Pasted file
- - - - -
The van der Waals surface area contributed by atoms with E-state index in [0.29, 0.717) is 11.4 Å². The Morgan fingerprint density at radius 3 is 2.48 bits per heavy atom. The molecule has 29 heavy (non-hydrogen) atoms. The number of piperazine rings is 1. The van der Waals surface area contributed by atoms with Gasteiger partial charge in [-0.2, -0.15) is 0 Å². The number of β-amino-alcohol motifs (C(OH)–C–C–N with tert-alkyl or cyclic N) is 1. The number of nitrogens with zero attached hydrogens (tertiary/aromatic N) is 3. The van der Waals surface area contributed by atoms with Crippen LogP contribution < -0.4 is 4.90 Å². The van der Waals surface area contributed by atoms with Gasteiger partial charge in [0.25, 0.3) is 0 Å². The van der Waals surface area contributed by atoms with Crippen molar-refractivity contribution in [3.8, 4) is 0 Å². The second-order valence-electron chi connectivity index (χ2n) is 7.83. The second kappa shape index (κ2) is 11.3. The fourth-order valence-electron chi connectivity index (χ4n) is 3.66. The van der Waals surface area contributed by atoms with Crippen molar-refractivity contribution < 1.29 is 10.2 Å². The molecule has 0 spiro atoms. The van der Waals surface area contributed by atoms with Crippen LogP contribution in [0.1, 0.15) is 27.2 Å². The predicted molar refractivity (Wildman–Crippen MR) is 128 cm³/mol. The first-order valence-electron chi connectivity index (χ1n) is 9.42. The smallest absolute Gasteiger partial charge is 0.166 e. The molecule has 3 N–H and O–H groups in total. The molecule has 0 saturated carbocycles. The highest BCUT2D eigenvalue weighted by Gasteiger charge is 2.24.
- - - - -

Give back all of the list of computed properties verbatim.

The van der Waals surface area contributed by atoms with E-state index in [0.29, 0.717) is 11.4 Å². The Morgan fingerprint density at radius 3 is 2.48 bits per heavy atom. The molecule has 29 heavy (non-hydrogen) atoms. The number of piperazine rings is 1. The van der Waals surface area contributed by atoms with Gasteiger partial charge in [-0.2, -0.15) is 0 Å². The number of β-amino-alcohol motifs (C(OH)–C–C–N with tert-alkyl or cyclic N) is 1. The number of nitrogens with zero attached hydrogens (tertiary/aromatic N) is 3. The van der Waals surface area contributed by atoms with Crippen LogP contribution < -0.4 is 4.90 Å². The van der Waals surface area contributed by atoms with Gasteiger partial charge in [0.25, 0.3) is 0 Å². The van der Waals surface area contributed by atoms with Crippen molar-refractivity contribution in [3.8, 4) is 0 Å². The second-order valence-electron chi connectivity index (χ2n) is 7.83. The second kappa shape index (κ2) is 11.3. The fourth-order valence-electron chi connectivity index (χ4n) is 3.66. The van der Waals surface area contributed by atoms with Crippen molar-refractivity contribution < 1.29 is 10.2 Å². The molecule has 0 spiro atoms. The van der Waals surface area contributed by atoms with Crippen LogP contribution in [0.1, 0.15) is 27.2 Å². The predicted molar refractivity (Wildman–Crippen MR) is 128 cm³/mol. The first-order valence-electron chi connectivity index (χ1n) is 9.42. The smallest absolute Gasteiger partial charge is 0.166 e. The molecule has 3 N–H and O–H groups in total. The molecule has 0 saturated carbocycles. The highest BCUT2D eigenvalue weighted by Gasteiger charge is 2.24.